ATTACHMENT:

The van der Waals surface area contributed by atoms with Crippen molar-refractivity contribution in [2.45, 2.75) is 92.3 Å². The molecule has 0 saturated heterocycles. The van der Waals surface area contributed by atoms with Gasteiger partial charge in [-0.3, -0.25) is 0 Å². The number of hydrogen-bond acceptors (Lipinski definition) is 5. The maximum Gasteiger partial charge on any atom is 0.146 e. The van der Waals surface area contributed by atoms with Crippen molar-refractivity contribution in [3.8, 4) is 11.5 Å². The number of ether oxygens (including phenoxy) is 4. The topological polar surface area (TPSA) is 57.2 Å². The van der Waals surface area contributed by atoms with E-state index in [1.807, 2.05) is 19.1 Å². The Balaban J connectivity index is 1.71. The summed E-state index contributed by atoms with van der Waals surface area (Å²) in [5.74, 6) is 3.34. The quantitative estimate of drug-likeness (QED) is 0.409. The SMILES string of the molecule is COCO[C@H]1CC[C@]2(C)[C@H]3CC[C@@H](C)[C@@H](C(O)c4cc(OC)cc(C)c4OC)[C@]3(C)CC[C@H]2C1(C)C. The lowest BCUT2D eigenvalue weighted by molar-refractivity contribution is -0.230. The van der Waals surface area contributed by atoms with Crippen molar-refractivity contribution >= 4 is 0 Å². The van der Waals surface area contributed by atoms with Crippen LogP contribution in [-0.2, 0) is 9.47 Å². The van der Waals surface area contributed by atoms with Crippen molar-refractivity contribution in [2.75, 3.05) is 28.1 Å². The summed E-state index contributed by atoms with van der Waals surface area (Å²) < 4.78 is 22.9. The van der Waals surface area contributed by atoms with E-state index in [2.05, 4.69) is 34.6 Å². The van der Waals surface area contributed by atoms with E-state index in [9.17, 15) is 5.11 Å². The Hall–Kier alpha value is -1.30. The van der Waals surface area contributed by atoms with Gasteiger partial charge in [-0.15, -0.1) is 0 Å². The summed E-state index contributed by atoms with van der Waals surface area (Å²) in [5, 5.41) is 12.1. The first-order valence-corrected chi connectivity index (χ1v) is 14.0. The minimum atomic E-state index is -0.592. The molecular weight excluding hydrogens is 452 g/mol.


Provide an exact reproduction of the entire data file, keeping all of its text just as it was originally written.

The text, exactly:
The van der Waals surface area contributed by atoms with Crippen molar-refractivity contribution in [2.45, 2.75) is 92.3 Å². The molecule has 0 saturated heterocycles. The van der Waals surface area contributed by atoms with Gasteiger partial charge in [-0.3, -0.25) is 0 Å². The number of hydrogen-bond acceptors (Lipinski definition) is 5. The maximum Gasteiger partial charge on any atom is 0.146 e. The van der Waals surface area contributed by atoms with Crippen molar-refractivity contribution in [3.8, 4) is 11.5 Å². The number of ether oxygens (including phenoxy) is 4. The topological polar surface area (TPSA) is 57.2 Å². The van der Waals surface area contributed by atoms with E-state index in [1.807, 2.05) is 19.1 Å². The Balaban J connectivity index is 1.71. The summed E-state index contributed by atoms with van der Waals surface area (Å²) in [5.74, 6) is 3.34. The quantitative estimate of drug-likeness (QED) is 0.409. The SMILES string of the molecule is COCO[C@H]1CC[C@]2(C)[C@H]3CC[C@@H](C)[C@@H](C(O)c4cc(OC)cc(C)c4OC)[C@]3(C)CC[C@H]2C1(C)C. The lowest BCUT2D eigenvalue weighted by molar-refractivity contribution is -0.230. The van der Waals surface area contributed by atoms with Crippen molar-refractivity contribution >= 4 is 0 Å². The van der Waals surface area contributed by atoms with Crippen LogP contribution in [-0.2, 0) is 9.47 Å². The van der Waals surface area contributed by atoms with Crippen molar-refractivity contribution in [2.75, 3.05) is 28.1 Å². The summed E-state index contributed by atoms with van der Waals surface area (Å²) < 4.78 is 22.9. The van der Waals surface area contributed by atoms with E-state index in [2.05, 4.69) is 34.6 Å². The van der Waals surface area contributed by atoms with E-state index in [9.17, 15) is 5.11 Å². The Hall–Kier alpha value is -1.30. The van der Waals surface area contributed by atoms with Gasteiger partial charge in [-0.15, -0.1) is 0 Å². The summed E-state index contributed by atoms with van der Waals surface area (Å²) in [5, 5.41) is 12.1. The first-order valence-corrected chi connectivity index (χ1v) is 14.0. The minimum atomic E-state index is -0.592. The molecular weight excluding hydrogens is 452 g/mol.